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Everything you need to know about shredding standards

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With companies storing more and more sensitive data, it’s reassuring to know that the Data Protection Act exists to protect an individual’s privacy.

As such, there are certain rules that companies need to be aware of when it comes to confidential waste disposal.

Many businesses don’t know that there are shredding specifications that need to be met when destroying data-sensitive documents.

The complicated world of shredding

Using a specialist provider of document shredding services means that you can leave the worry of shredding standards to them.

However, it’s worth having a basic understanding of the terminology that’s used and what each of the standards means.

We thought we’d use our extensive knowledge to put together this simplified guide to the specifications and acronyms you’ll probably hear when it comes to shredding standards.

In a nutshell

When it comes to destroying confidential documents, the objective is to ensure that these documents can’t be put back together.

This will ensure that the information they contain can’t be compromised. Simple enough, right?

But there are actually two factors that can prevent a document being reconstructed:

  • The size of which the particles have been shredded to
  • The total volume of individual documents being shredded at that time

Shredding standards are in place to help businesses know to what extent these two factors have been considered.

Here's a brief breakdown of the various shredding standards and what they mean

DIN Standards

DIN stands for Deutsches Institut für Normung (German Institute for Standardisation). DIN Standards are based on the results of work at a national, European and/or international level.

The DIN 66399 Level 3 is what we call “standard” document shredding. This is defined as, “data media with sensitive and confidential data as well as personal data subject to high protection requirements”. The maximum shredded particle size at this level would be 320mm2. It's worth noting that this standard relates purely to the technical capability of the shredding equipment.

It doesn't take into account the commercial bulk shredding of confidential material, nor does it make any reference at all to the handling and treatment of confidential material prior to its destruction.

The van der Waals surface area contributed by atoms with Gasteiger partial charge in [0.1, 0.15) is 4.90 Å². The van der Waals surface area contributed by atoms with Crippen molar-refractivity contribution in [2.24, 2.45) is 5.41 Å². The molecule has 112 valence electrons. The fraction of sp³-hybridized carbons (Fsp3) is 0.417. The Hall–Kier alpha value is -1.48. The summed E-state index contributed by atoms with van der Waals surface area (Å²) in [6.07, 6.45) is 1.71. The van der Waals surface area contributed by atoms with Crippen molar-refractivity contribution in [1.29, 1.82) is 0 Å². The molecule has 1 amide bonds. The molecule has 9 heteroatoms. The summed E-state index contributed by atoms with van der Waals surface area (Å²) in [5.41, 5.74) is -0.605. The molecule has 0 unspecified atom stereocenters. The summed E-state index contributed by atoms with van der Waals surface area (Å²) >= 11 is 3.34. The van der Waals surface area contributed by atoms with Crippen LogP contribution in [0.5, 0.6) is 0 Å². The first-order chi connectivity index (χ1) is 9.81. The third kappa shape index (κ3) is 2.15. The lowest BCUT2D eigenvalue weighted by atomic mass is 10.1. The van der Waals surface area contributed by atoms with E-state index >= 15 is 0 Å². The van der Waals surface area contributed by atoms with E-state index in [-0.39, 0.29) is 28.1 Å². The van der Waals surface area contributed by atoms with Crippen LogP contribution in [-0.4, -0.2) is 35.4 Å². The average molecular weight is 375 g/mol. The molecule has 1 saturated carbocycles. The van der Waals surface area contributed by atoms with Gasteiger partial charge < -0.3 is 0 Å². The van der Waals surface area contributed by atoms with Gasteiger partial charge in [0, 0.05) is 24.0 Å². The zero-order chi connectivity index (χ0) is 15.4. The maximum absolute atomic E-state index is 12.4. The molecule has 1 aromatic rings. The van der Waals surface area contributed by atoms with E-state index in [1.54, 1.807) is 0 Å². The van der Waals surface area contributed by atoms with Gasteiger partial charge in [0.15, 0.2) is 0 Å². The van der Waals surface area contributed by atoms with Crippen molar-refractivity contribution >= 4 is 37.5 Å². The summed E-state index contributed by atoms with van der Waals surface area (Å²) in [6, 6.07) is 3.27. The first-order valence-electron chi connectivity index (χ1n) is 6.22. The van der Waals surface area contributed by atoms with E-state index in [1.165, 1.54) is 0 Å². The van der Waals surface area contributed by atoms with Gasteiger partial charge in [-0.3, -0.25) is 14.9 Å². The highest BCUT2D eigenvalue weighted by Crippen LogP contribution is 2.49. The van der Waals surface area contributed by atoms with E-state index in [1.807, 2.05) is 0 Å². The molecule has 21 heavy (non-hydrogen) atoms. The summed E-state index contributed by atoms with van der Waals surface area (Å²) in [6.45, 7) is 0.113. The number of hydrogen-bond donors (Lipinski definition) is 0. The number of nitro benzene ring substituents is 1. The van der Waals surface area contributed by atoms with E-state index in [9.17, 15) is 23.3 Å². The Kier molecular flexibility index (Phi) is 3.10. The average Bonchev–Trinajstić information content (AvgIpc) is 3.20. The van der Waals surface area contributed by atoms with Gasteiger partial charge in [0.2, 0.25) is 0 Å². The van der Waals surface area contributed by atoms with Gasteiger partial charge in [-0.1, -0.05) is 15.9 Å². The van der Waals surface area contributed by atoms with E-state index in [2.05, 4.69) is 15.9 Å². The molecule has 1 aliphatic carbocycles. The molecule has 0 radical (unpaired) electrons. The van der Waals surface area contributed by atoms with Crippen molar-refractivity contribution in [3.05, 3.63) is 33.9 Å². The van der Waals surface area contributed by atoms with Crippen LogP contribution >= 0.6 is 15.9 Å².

CPNI Standard

The Centre for the Protection of National Infrastructure notes three different classifications of a document:

  • Official Documents: Dispose of with care using approved commercial disposal products to make reconstitution unlikely.
  • Secret Documents: Destroy/sanitise to make reconstitution and/or identification of constituent parts highly unlikely. Use approved equipment and/or service providers.
  • Top Secret Documents: Destroy/sanitise to prevent retrieval and reconstitution. Control methods to witness/record destruction.

As of April 2014, the CPNI Standard says that paper documents classified as Secret or Top Secret must be shredded to a particle size of 60mm2.

Since these documents are particularly sensitive, there are also stringent measures for the handling, storage, transportation and processing at the point of destruction.

They even specify destruction in relation to the font size of information.

For 12pt Times New Roman font, the width along the line of the text should be no more than 4mm, so that no more than two adjacent characters are visible on a single particle.

Note: As per DIN Levels, CPNI Standards typically relate to the destruction of a single sheet of paper, so within its approval the CPNI takes into account the inherent security delivered through bulk processing.

BS EN15713:2009

This is the main standard that is adhered to as it is specifically designed for use by customers and suppliers of regular outsourced secure shredding on a commercial level.

It covers all aspects that relate to the provision of an outsourced shredding service, with specific focus on security and sustainability.

Minimum standards are set for elements such as staff vetting, physical security of shredding facilities, physical security of vehicles used for the transportation of confidential material, etc.

Naturally, we’re familiar with each of these standards and can advise you on which standard your business should be working towards.

Get in touch with our team today if you want to discuss your shredding needs.

Get compliant with Restore Datashred

To find out how shredding confidential documents and destroying hard drives securely can help your business ensure data protection act compliance, contact our team today.

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